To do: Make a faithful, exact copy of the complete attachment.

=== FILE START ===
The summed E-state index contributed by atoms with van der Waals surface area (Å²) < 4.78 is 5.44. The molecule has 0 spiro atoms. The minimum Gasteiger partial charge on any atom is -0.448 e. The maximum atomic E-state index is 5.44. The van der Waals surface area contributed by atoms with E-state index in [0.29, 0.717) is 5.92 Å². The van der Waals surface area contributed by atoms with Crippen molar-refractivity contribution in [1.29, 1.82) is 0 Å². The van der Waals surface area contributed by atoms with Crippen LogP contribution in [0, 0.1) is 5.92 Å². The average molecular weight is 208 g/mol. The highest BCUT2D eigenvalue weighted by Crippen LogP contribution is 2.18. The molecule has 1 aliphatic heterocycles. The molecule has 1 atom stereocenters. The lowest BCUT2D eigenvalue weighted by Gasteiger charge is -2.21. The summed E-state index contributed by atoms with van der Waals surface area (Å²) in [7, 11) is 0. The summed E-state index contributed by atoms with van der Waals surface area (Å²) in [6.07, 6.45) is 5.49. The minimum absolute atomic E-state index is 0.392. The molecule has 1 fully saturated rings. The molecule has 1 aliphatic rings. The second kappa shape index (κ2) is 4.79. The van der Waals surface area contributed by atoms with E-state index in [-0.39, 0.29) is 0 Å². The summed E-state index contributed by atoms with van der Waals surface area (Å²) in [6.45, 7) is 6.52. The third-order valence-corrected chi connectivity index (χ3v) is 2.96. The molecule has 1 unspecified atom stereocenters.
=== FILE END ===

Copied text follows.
The summed E-state index contributed by atoms with van der Waals surface area (Å²) < 4.78 is 5.44. The molecule has 0 spiro atoms. The minimum Gasteiger partial charge on any atom is -0.448 e. The maximum atomic E-state index is 5.44. The van der Waals surface area contributed by atoms with E-state index in [0.29, 0.717) is 5.92 Å². The van der Waals surface area contributed by atoms with Crippen molar-refractivity contribution in [1.29, 1.82) is 0 Å². The van der Waals surface area contributed by atoms with Crippen LogP contribution in [0, 0.1) is 5.92 Å². The average molecular weight is 208 g/mol. The highest BCUT2D eigenvalue weighted by Crippen LogP contribution is 2.18. The molecule has 1 aliphatic heterocycles. The molecule has 1 atom stereocenters. The lowest BCUT2D eigenvalue weighted by Gasteiger charge is -2.21. The summed E-state index contributed by atoms with van der Waals surface area (Å²) in [7, 11) is 0. The summed E-state index contributed by atoms with van der Waals surface area (Å²) in [6.07, 6.45) is 5.49. The minimum absolute atomic E-state index is 0.392. The molecule has 1 fully saturated rings. The molecule has 1 aliphatic rings. The second kappa shape index (κ2) is 4.79. The van der Waals surface area contributed by atoms with E-state index in [-0.39, 0.29) is 0 Å². The summed E-state index contributed by atoms with van der Waals surface area (Å²) in [6.45, 7) is 6.52. The third-order valence-corrected chi connectivity index (χ3v) is 2.96. The molecule has 1 unspecified atom stereocenters.